Belonging to the Saratoga Foothill Club has given me opportunities (maybe forced me) to delve into Frances Mayes’ The Discovery of Poetry: A Field Guide to Reading and Writing Poems, to read up on images, and to offer an hour-and-a-half class through the Foothill Club’s Public Lecture Series titled Introduction to Poetry. Two weeks later I worked with a memoir class to present the two types of images Mayes suggests. I also joined the memoir class a week later to hear poems they chose to read, theirs or others. And enjoyed a potluck lunch without having to contribute. Delicious.
Another opportunity arose when Erica Goss and Mari L’Esperance taught a one-day class on images at the Markham House in History Park. What a relief to discover that literal images exist and are as acceptable as figurative. A more-than-useful day. My figurative images are few.
One of my students at Monta Vista High School in Cupertino was talking with me about poetry. What he said was: “It’s pretty easy to write a good poem. It’s almost impossible to write a great one.” I’ve never forgotten those words. An Introduction to Poetry must begin with Billy Collins and his poem of the same name. Not a great poem, but a good one that tells a true tale in his usual clever style. Billy Collins is a favorite of mine for his use of humor.
It’s been said that a poem needs POWER AND PUNCH. If that’s the type of poem you plan to write, you’ll need images. And where do they come from? SIGHT, HEARING, TOUCH, SMELL AND TASTE—the five senses. A figurative image likens an object or experience to something else, often something surprising. The poet intends to do one or all of these:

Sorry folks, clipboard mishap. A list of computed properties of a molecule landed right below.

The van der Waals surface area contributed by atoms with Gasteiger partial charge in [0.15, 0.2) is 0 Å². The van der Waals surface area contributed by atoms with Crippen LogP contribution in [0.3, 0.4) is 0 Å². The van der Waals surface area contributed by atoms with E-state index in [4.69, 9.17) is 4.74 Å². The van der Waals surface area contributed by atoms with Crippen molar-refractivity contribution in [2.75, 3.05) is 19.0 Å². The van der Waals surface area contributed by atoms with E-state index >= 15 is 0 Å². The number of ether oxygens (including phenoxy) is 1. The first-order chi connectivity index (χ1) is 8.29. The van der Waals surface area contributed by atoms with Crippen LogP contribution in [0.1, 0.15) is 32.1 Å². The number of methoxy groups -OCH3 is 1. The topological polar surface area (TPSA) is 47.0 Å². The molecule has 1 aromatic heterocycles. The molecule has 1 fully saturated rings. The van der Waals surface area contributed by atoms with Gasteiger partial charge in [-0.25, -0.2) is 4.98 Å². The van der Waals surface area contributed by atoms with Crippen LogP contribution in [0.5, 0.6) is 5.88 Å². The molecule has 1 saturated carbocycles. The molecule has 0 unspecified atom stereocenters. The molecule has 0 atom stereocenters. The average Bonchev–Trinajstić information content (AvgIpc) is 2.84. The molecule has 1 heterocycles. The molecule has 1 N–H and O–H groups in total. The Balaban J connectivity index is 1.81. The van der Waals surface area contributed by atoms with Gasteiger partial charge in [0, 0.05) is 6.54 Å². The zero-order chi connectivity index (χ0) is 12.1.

• Go beyond the literal meaning to the senses.
• Give pleasure or surprise to the imagination.
• Impart vigor by the inclusion of a sensory detail.
• Intensify the deeper intention in the writing by adding a figurative image as a new dimension.
Here’s part of a poem, “Pleasures of the Exotic,” from my book, The Fringes of Hollywood. Note the figurative images.
fortress all its own
spiked at each leaf’s tip
refusing to reveal its secrets
unless uncovered one by one
like Salome’s veils
its greenness snug in the palm
press it, feel it give, cut through
firmly to open its halves.
Some skin peels away
like an opening curtain;
some must go under the knife.
shaped like a Rubens woman
its color the warmth of the setting sun:
inside, firm flesh, smooth, slippery
its womb black pearls
full of promise
And what are literal images? : A literal image aims to replicate in words the object or experience. The writer tries to reproduce the subject realistically without comparing it to anything else. Literal images take the flatness from your writing. No more “there are” beginnings. Many fewer is, are, was and were words. Use lively verbs. Be spare with adjectives and make them count. Even more spare with adverbs. And choose a noun that goes deep into description.
Another poem from The Fringes of Hollywood, this one without figurative images. Does it work?
JACK IN THE MORNING
I fixed a peach for you, he says, coming in
to wake me. I know that at the table bowl and plate
await me, sit royally on the blue mat
knife and spoon in place. The rich aroma of coffee
follows him down the hall. I push the covers back, thrust
my feet into padded slippers, paddle
to the kitchen. We sit behind our papers in unspoken truce, broken
only by the click of the microwave door. While his coffee
heats again, he kisses me,
microwave kisses and the toot of his horn at the foot
of the driveway. Sometimes I peer through shutter slats
to watch him drive away, linger
on the front porch to wave goodbye, happy
to have ended up after all these years
breakfasting with Jack.
And so many other ways to make a poem sing—alliteration, internal rhyme, repetition to name a few. You already know most of this, but I found that a quick review of the definitions of both literal and figurative images changed my writing.